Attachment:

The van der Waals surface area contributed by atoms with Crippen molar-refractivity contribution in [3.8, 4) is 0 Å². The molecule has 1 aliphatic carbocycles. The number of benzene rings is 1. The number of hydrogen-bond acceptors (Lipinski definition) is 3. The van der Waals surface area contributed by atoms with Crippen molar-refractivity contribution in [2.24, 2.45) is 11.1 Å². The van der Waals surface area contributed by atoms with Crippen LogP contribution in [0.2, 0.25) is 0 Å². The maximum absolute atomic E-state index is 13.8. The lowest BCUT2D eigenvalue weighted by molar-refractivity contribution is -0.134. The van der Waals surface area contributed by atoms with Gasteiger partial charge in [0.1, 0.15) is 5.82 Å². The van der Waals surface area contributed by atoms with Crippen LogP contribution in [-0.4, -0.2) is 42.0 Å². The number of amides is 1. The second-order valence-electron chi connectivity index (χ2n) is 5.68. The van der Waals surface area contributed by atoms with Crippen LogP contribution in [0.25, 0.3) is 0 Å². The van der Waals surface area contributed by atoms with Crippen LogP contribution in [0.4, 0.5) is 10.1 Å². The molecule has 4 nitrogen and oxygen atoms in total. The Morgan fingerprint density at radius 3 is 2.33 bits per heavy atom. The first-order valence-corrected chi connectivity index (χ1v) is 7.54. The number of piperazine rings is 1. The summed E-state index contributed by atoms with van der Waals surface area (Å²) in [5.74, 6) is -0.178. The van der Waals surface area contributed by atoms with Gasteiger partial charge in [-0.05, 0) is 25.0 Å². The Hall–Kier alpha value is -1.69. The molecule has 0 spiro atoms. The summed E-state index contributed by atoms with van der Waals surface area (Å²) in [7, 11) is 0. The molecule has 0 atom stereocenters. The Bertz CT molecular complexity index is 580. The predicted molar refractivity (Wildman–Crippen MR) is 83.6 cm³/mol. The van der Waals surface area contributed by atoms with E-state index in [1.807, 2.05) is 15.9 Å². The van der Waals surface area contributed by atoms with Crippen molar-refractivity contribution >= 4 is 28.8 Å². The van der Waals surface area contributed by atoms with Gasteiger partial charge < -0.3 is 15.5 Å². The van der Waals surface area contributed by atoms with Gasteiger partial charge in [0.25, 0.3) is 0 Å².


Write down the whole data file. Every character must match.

The van der Waals surface area contributed by atoms with Crippen molar-refractivity contribution in [3.8, 4) is 0 Å². The molecule has 1 aliphatic carbocycles. The number of benzene rings is 1. The number of hydrogen-bond acceptors (Lipinski definition) is 3. The van der Waals surface area contributed by atoms with Crippen molar-refractivity contribution in [2.24, 2.45) is 11.1 Å². The van der Waals surface area contributed by atoms with Crippen LogP contribution in [0.2, 0.25) is 0 Å². The maximum absolute atomic E-state index is 13.8. The lowest BCUT2D eigenvalue weighted by molar-refractivity contribution is -0.134. The van der Waals surface area contributed by atoms with Gasteiger partial charge in [0.1, 0.15) is 5.82 Å². The van der Waals surface area contributed by atoms with Crippen LogP contribution in [-0.4, -0.2) is 42.0 Å². The number of amides is 1. The second-order valence-electron chi connectivity index (χ2n) is 5.68. The van der Waals surface area contributed by atoms with Crippen LogP contribution in [0.25, 0.3) is 0 Å². The van der Waals surface area contributed by atoms with Crippen LogP contribution in [0.4, 0.5) is 10.1 Å². The molecule has 4 nitrogen and oxygen atoms in total. The Morgan fingerprint density at radius 3 is 2.33 bits per heavy atom. The first-order valence-corrected chi connectivity index (χ1v) is 7.54. The number of piperazine rings is 1. The summed E-state index contributed by atoms with van der Waals surface area (Å²) in [5.74, 6) is -0.178. The van der Waals surface area contributed by atoms with Gasteiger partial charge in [-0.05, 0) is 25.0 Å². The Hall–Kier alpha value is -1.69. The molecule has 0 spiro atoms. The summed E-state index contributed by atoms with van der Waals surface area (Å²) in [7, 11) is 0. The molecule has 0 atom stereocenters. The Bertz CT molecular complexity index is 580. The predicted molar refractivity (Wildman–Crippen MR) is 83.6 cm³/mol. The van der Waals surface area contributed by atoms with E-state index in [1.807, 2.05) is 15.9 Å². The van der Waals surface area contributed by atoms with Crippen molar-refractivity contribution >= 4 is 28.8 Å². The van der Waals surface area contributed by atoms with Gasteiger partial charge < -0.3 is 15.5 Å². The van der Waals surface area contributed by atoms with Gasteiger partial charge in [0.25, 0.3) is 0 Å².